Efforts to maintain normothermia should be a part of every patient's perioperative care. Risks, benefits, and economic implications should be considered when deciding how to use active warming devices for orthopaedic surgery. The Centers for Medicare & Medicaid Services has implemented economic incentives and penalties driving hospitals to invest in active warming devices, including forced-air warmers and resistive heating devices. Even though forced-air warmers and resistive heating blankets are likely to statistically improve patient temperatures, they may not be worth the additional cost for shorter, less invasive, elective arthroscopic surgeries. In addition, recent research demonstrates minimal clinically significant differences between these 2 types of devices. Concern regarding possible increased risk of surgical-site contamination with forced-air warmers warrants further study but, again, is unlikely clinically relevant to arthroscopic cases, and proper staff training and warming equipment routine maintenance could minimize patient risk.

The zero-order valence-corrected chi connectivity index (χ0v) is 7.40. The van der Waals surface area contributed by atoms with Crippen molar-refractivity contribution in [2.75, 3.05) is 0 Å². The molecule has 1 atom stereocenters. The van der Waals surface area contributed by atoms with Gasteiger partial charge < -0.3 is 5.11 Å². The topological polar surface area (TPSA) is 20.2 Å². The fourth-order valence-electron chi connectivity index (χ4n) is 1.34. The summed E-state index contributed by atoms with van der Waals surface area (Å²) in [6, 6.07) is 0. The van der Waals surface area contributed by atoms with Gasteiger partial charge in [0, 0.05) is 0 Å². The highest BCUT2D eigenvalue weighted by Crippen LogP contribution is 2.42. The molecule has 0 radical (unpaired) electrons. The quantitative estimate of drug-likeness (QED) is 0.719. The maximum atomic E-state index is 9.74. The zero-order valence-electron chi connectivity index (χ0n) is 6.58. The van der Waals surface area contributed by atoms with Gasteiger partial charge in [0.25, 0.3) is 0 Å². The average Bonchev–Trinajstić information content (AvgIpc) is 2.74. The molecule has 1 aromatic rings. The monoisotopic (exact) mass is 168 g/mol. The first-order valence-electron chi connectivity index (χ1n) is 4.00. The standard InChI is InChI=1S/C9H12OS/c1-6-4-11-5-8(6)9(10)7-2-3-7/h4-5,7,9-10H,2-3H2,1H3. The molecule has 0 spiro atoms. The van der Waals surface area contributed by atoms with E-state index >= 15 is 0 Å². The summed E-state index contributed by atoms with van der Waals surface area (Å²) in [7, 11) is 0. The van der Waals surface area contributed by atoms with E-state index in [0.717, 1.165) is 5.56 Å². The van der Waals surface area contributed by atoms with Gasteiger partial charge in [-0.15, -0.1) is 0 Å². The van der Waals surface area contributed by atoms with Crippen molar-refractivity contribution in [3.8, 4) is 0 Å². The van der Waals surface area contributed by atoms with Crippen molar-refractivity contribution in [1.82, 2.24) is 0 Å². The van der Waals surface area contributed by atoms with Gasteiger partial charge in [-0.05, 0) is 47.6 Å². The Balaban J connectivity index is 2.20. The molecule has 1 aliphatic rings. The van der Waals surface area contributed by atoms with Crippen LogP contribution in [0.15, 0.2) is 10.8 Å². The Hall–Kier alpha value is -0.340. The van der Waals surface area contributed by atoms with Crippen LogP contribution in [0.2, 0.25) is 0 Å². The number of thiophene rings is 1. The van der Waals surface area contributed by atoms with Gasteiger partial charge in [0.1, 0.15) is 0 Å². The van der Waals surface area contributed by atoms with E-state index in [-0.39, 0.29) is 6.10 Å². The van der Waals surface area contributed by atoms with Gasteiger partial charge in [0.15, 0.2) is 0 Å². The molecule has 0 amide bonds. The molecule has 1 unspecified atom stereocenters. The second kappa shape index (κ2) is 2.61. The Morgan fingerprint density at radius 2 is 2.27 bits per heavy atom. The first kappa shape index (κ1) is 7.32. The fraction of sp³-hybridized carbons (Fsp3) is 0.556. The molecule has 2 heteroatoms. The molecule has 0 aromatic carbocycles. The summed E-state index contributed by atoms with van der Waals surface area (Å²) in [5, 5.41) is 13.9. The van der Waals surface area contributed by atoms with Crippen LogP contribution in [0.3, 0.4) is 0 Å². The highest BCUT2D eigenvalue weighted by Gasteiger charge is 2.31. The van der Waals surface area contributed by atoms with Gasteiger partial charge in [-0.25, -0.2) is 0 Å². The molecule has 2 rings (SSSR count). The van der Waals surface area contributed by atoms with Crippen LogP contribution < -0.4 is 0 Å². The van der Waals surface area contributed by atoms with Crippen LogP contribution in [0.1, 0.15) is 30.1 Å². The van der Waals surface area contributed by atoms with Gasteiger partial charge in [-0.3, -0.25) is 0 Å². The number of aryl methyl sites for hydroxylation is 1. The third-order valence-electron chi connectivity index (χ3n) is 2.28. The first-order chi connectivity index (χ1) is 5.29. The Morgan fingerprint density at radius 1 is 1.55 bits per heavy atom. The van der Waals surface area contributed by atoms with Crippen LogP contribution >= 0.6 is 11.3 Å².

|Original language||English (US)|
|Number of pages||2|
|Journal||Arthroscopy - Journal of Arthroscopic and Related Surgery|
|State||Published - Feb 2020|
PubMed: MeSH publication types